I want to communicate that and share my story, but also share that pregnancy is a very serious medical condition. It is a life-or-death medical condition that needs to be handled in a doctor's office with a patient and should not be managed by legislators in Washington or in Baton Rouge. It is a private and intimate medical situation and it should be handled that way. Unfortunately, they've taken it out of the hands of patients, out of the hands of doctors and put it into the hands of legislators, which is inappropriate and it is an overreach. I wanted to communicate the harm that this kind of legislation causes in an approachable and relatable way by just sharing my story and how it impacts me.
You said your own pregnancy and previous pregnancies were high risk, is that right? It seems like that’s a big piece of your own reproductive experience.
Both of my pregnancies were high risk. My ovaries just react really poorly to pregnancy hormones, and so that's something that I have to manage while pregnant.
How has it been, being in Louisiana, since Roe V. Wade was overturned? Did the abortion ban affect your labor and delivery experience this time?
I am so fortunate. I received incredible care at St. Tammany Parish Hospital, and I had a very successful birth. My first birth was really tough and we had complications and there was an emergency situation. We were prepared for things like that to happen again, but luckily everything went very smoothly this time.
I’m so glad to hear it! Can you talk to me about the logistics of including your birth experience in this video? I assume you had to have a videographer in the room while you were in labor?
Yeah, we had one videographer in the room during the birth, and they were very sensitive to the moment and the circumstance. We weren't sure how the birth was going to go, so we weren't sure that we would even be able to film the birth — if there was an emergency C-section or just an emergency birth. But it did come together. I was induced at 39 weeks, which was my doctor's recommendation, so we were able to schedule the induction and it just worked out that the videographer could be there to film that moment.
“I believe that folks being empowered to make choices about when and how they bring children into the world is how you have healthy families.”
In this campaign, you're up against someone who's been in his seat for 14 years. How has the response been to your campaign so far? Where do you feel your community is right now on the subject of women's rights and reproductive health rights? Do you feel like you have a chance here? I mean, obviously you see an opportunity — but do you feel hopeful? To be totally frank, do you think you can win?
Well, I will say that there has never been a moment like this one in the 14 years that Steve Scalise has been in office. The overturning of Roe V. Wade was the last straw for myself, but many polls say that the majority of Americans do not support the overturning of Roe V. Wade, and believe strongly — from their personal experiences and the experiences of their loved ones — that the folks passing this legislation have overreached. That the legislation goes too far. I am counting on those people to show up at the polls and vote differently this November. There's also a group of people who watched the Insurrection on January 6th, and that was a last straw for a lot of folks who really stand by democracy and stand by our election system. I think it is really dishonorable what occurred that day. The incumbent in this district is someone who has cemented his alliance with Donald Trump and with the insurrection. So, there are folks that I believe, in this moment, are considering voting differently because of these extreme circumstances.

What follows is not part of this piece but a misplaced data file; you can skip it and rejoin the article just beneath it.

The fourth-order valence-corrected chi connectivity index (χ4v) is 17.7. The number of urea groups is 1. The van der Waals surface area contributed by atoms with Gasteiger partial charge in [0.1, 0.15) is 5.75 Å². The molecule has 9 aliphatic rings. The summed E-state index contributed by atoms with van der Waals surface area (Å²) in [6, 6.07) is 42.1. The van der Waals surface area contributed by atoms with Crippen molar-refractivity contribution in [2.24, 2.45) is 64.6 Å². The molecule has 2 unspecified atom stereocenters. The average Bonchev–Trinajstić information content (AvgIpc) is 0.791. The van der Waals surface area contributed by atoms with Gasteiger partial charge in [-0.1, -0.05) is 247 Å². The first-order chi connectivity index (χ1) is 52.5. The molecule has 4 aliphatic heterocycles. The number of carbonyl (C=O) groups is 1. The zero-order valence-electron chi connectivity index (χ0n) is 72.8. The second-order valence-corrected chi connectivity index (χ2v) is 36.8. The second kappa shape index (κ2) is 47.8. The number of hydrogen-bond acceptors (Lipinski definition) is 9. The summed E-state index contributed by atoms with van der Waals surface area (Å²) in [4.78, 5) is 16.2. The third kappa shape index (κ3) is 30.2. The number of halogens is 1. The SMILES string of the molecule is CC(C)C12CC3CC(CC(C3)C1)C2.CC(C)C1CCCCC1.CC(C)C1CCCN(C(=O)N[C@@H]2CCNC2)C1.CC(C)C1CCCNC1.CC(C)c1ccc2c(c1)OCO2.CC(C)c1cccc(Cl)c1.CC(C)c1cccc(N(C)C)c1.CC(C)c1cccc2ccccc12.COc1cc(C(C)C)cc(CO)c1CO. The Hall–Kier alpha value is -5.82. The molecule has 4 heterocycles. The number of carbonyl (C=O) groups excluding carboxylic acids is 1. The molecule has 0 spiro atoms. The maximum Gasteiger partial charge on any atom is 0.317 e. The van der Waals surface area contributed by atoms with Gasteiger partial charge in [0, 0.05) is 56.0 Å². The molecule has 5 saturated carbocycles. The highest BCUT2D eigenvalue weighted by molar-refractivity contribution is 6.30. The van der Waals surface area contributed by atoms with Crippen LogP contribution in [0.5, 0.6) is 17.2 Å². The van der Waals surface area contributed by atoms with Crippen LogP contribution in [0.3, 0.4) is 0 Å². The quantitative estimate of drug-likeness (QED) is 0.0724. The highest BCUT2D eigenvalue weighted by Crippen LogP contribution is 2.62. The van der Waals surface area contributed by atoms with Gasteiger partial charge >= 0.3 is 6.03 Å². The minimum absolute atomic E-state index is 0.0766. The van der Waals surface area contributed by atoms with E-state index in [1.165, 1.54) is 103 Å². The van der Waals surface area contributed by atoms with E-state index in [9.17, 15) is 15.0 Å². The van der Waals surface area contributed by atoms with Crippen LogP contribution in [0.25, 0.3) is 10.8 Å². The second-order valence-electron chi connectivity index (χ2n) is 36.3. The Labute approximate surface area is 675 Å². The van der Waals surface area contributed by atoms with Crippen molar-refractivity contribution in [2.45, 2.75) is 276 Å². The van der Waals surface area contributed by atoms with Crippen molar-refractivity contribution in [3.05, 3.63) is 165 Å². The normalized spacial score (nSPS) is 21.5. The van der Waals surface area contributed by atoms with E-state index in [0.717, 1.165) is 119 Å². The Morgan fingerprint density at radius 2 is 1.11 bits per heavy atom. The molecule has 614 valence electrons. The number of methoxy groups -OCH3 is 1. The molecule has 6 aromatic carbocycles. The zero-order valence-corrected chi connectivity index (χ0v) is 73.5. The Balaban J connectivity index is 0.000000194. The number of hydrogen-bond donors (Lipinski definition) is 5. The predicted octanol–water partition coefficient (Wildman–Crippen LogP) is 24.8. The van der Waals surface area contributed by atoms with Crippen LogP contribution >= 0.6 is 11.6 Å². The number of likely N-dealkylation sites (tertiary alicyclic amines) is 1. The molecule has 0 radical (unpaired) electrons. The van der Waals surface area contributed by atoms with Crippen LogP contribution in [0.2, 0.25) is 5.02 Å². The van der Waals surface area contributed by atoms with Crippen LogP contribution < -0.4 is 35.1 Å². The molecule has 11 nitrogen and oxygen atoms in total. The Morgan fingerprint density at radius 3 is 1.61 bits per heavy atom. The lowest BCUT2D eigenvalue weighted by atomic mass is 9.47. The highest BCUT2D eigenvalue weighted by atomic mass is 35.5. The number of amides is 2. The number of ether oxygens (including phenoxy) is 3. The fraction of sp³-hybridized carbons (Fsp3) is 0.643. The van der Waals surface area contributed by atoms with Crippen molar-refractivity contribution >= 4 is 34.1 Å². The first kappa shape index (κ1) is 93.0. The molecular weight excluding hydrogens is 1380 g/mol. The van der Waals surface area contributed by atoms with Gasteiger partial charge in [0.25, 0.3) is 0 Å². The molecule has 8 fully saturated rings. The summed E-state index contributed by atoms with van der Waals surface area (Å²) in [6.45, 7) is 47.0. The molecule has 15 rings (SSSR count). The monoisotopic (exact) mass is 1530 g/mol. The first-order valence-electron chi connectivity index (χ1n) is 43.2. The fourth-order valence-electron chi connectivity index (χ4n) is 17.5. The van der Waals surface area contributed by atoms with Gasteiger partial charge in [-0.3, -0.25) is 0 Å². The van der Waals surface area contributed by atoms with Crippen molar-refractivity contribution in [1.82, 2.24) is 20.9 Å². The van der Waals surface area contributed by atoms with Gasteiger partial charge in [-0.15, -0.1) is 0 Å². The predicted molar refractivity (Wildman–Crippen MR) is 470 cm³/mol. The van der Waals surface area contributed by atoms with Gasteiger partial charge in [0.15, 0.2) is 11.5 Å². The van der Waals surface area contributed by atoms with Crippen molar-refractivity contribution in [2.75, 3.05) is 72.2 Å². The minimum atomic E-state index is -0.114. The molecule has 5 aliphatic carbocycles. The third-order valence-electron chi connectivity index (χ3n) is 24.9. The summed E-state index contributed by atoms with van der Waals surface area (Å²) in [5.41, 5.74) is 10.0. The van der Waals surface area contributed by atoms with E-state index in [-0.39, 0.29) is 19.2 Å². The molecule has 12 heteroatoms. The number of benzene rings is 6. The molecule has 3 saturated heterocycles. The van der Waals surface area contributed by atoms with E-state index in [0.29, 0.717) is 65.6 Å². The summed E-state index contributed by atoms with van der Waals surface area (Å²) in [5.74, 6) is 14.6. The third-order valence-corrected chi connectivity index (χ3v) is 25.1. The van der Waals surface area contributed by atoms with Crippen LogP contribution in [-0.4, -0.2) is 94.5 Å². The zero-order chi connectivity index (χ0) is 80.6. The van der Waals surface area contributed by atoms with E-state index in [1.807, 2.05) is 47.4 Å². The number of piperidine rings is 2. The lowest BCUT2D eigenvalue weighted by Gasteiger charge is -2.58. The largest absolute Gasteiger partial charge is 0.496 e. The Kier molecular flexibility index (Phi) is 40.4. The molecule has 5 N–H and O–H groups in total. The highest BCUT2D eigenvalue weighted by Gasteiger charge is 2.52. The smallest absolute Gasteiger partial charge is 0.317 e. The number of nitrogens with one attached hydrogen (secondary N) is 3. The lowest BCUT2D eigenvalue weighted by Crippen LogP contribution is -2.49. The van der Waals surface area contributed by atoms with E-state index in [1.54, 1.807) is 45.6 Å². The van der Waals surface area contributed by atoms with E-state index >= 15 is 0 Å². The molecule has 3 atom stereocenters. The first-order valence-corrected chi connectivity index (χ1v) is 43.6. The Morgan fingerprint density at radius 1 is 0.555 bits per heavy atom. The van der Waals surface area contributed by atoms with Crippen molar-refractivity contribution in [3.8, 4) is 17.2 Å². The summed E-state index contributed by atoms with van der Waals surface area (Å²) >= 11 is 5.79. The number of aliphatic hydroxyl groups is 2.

I may be considered a progressive candidate, but I truly don't feel that any of the issues that I'm running on should be partisan issues. I believe that the issues I'm running on are things that support the quality of life for all people. A message that I am trying to communicate is that Louisiana ranks 50 out of 50 in quality of life in the United States, and our representatives have not improved that for constituents with decades of power.
I don't care what party a person is associated with — we have work to do. We just had Hurricane Ida last year. That was a severe storm. Folks are still recovering from that. We had [hurricane] Laura just down the road in Lake Charles. Folks are still recovering from that. And so people feel the pain here at home in many areas. We need representatives who are going to advocate for us. I believe that those people will show up to the polls this November, and it would be a historic event if we went to a runoff. If I won, it would be a historic election. That is what I'm planning for. That's what I'm out to make happen. I'm clear that it is an uphill battle and that it's a challenge, but I'm counting on people to show up.
And it’s simple. The Supreme Court did not need to mess with Roe V. Wade. It's unfortunate how this played out. It's 2022. I don't think what I'm running on is that progressive, in my opinion. This is just access to health care — we want access to education and healthcare. We want to be safe during natural disasters that are happening all around the country. I mean, these are just standard things. It's wild that they're considered progressive.
What has the response to the ad been like so far? Do you feel like this ad is reaching the people that you want it to reach?
Considering that abortion is quite a hot topic right now, I am so grateful that the response to the ad has been 99% positive. There's been a very little negative comment. And I am moved by a lot of the positive comments that folks are sharing. We haven't received much negativity at all, and that gives me some hope.
Is there anything else that you want our readers to know?
I think it's important for folks to know that Louisiana has a high maternal mortality rate, and that particularly women of color suffer from a lack of adequate health care and reproductive justice in Louisiana. This abortion ban is hurting our most vulnerable communities the most at this time. It is not acceptable for our legislators to not acknowledge that harmful impact. We need to take care of our citizens, and we need to take care of our most at-risk groups. [Louisiana’s abortion ban] does the opposite.